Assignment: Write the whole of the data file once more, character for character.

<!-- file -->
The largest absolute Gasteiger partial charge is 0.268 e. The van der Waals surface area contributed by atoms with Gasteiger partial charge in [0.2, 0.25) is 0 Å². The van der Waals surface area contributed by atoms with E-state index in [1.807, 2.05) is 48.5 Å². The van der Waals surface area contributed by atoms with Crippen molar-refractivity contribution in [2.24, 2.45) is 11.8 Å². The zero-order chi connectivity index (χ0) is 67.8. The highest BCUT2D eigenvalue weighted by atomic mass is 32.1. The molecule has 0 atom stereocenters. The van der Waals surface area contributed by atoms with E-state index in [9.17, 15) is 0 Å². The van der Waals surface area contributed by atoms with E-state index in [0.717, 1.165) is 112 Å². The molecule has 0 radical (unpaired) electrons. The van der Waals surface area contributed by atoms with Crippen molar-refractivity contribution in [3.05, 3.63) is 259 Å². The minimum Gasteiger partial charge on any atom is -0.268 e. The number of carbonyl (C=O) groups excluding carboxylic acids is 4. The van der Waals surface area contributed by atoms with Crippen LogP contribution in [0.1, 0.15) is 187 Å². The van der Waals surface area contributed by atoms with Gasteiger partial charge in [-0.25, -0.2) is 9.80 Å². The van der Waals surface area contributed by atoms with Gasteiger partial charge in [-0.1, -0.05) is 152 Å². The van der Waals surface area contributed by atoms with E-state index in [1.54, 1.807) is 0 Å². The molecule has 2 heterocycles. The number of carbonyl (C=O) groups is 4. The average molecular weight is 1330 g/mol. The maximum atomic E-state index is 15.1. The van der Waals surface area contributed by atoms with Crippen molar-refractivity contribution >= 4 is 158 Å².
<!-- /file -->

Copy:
The largest absolute Gasteiger partial charge is 0.268 e. The van der Waals surface area contributed by atoms with Gasteiger partial charge in [0.2, 0.25) is 0 Å². The van der Waals surface area contributed by atoms with E-state index in [1.807, 2.05) is 48.5 Å². The van der Waals surface area contributed by atoms with Crippen molar-refractivity contribution in [2.24, 2.45) is 11.8 Å². The zero-order chi connectivity index (χ0) is 67.8. The highest BCUT2D eigenvalue weighted by atomic mass is 32.1. The molecule has 0 atom stereocenters. The van der Waals surface area contributed by atoms with E-state index in [9.17, 15) is 0 Å². The van der Waals surface area contributed by atoms with E-state index in [0.717, 1.165) is 112 Å². The molecule has 0 radical (unpaired) electrons. The van der Waals surface area contributed by atoms with Crippen molar-refractivity contribution in [3.05, 3.63) is 259 Å². The minimum Gasteiger partial charge on any atom is -0.268 e. The number of carbonyl (C=O) groups excluding carboxylic acids is 4. The van der Waals surface area contributed by atoms with Crippen LogP contribution in [0.1, 0.15) is 187 Å². The van der Waals surface area contributed by atoms with Gasteiger partial charge in [-0.25, -0.2) is 9.80 Å². The van der Waals surface area contributed by atoms with Gasteiger partial charge in [-0.1, -0.05) is 152 Å². The van der Waals surface area contributed by atoms with E-state index in [1.54, 1.807) is 0 Å². The molecule has 2 heterocycles. The number of carbonyl (C=O) groups is 4. The average molecular weight is 1330 g/mol. The maximum atomic E-state index is 15.1. The van der Waals surface area contributed by atoms with Crippen molar-refractivity contribution >= 4 is 158 Å².